|The Hall where we entered
|I wonder if these folks are gamers?
Corsairs arrived in Guadicanal early 1943. My Jolly Rogers are a Corsair squadron in the 'canal. They have flown 2 missions and not faired particularly well. This is where squadron reputation comes into play. They have 4 kills against 2 losses. Not terrible but they are flying Corsairs against Zeros and Vals. Squadron Reputation helps level the playing field. That kill ratio would be great for my Greek 18 Mira flying PZL 24s but for the Corsairs it is average.
Capt Sanford was leading a patrol of 4 planes up the slot this morning. The squadron was light on experience so he was taking his XO and 2 of the more experience 2LTs. If he and the XO bought it 1LT Cohen could step in as he already had 2 kills.
Capt Sanford Pleaseant/ wealth Veteran
1LT Johnny Lightning Naive/ alcohol
2LT Sam Jones Lazy/ Position
2LT Rick Brown Coarse/ Hedonism
During the flight up the slot LT Jones noted his manifold was not working properly. He radioed in to lead and after a brief discussion it was decided that the engine was running smoothly enough that he would not abort. Capt Sanford really did not want to be down to 3 Corsairs facing an unknown enemy. It was just manifold pressure and it did not seem like it would impact any battle.
I am sure you have all heard the story of a horse that has a loose horseshoe and it is not fixed for want of a nail. No one thinks it is too important; afterall, it is just a horseshoe on a horse. Well eventually the horse is placed in a critical position, either moving supplies or carrying a king, and slips and falls off a bridge due to failure of the horseshoe. Thus ends the kingdome or the battle. Thus the phrase, " For want of a nail..." Keep this story in mind as we think of this simple manifold on the Corsair engine. Afterall, it is just the manifold and the engine is still working...
While on patroll the flight gets information that there are Vals coming down the slot and they are vectored towards an intercept!
|Capt Sanford moves in from 5 o clock
|Zero tailing Lt Brown
As Jones circled the battle a Val approached him. He lined up a deflection shot and it went spinning into the ocean!
Towards the end of the battle Capt Sanford was in trouble. He had a zero on his tail and took hits to his gas tank and was leaking fuel. Lt Jones came over to assist but was no longer in formation and still was watching his own six more than Sanfords. Another Zero joined the fray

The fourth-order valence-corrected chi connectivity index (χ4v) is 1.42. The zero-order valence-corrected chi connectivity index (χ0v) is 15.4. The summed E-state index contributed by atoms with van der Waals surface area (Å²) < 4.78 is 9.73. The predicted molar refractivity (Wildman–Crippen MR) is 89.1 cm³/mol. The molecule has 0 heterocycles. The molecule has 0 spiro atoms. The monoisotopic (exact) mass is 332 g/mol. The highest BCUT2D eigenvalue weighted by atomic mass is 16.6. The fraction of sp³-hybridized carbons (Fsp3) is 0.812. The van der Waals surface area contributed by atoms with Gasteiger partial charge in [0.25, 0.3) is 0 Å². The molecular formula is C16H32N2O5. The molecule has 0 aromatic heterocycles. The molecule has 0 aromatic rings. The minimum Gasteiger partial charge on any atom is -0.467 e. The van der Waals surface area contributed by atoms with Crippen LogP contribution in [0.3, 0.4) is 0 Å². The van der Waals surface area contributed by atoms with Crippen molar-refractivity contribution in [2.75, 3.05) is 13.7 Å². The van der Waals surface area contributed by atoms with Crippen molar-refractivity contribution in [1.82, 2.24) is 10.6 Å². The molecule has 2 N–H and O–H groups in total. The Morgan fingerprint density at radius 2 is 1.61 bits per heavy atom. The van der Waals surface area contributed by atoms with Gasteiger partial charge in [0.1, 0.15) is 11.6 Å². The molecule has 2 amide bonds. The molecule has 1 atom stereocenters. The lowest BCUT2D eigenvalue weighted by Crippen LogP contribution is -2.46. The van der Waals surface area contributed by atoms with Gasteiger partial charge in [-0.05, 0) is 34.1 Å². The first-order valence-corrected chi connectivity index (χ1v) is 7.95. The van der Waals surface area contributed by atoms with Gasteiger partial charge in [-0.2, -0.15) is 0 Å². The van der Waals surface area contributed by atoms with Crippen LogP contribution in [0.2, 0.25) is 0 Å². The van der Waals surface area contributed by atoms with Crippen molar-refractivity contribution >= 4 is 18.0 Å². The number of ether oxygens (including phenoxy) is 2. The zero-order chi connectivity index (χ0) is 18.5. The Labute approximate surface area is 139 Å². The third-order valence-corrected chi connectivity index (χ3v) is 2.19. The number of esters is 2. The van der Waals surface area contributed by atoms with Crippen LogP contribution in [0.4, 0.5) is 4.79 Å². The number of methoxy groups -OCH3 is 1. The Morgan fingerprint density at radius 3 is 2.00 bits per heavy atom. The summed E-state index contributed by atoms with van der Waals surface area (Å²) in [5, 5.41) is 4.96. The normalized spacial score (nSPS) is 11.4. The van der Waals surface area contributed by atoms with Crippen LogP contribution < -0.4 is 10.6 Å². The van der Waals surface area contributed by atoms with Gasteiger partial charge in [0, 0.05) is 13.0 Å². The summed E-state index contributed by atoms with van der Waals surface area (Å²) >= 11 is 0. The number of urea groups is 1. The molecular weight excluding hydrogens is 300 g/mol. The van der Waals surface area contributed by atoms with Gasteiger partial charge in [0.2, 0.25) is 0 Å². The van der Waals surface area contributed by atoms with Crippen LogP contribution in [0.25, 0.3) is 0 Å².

two on two
Leaking fuel and no wingman, Capt Sanford was in trouble. The inevitable happened.
|For want of a nail...
The fuel ignited and a large explosion ripped the sky. The death of a marine aviator.
The loss of two corsairs for 2 vals and 1 damaged was a clear loss for the Jolly Rogers. They lost another cool point and their reputation is down by one. No one notice Lt Jones' actions in the heat of battle, particularly when he came home with a kill. Lt Brown was rescued and will miss one mission.
The Group commander decided the Lts are too junior to lead a squadron moving in the wrong direction so pulled strings and brought in an old flying buddy of his known throught the Corps, Scottie McBride. Scottie is an idealist when sober and tough as nails. He is currently a Captain but has been many ranks due to both his idealism and his alcoholsim. He has 3 kills in Wildcats ( I so badly wanted to roll up an ace but all I got was a veteran!), has the leadership trait and ironman trait. We will see if he can pull the squadron up out of its dive. Should be a blast to find out!
For those of you that want to play the battle the forces rolled for the Japanese were:
9 Vals 3 Zeros 1 Vet, 1 Avg and 1 rookie.
Zeros start in front of Vals 1 altitude up
Corsairs start at the Vals 5 o clock half the max spotting distance away acording to your rules. The Japanese Vals are spotted. The Zeros are not. The americans are not. American altitude is player's choice.
Enjoy and Merry Christmas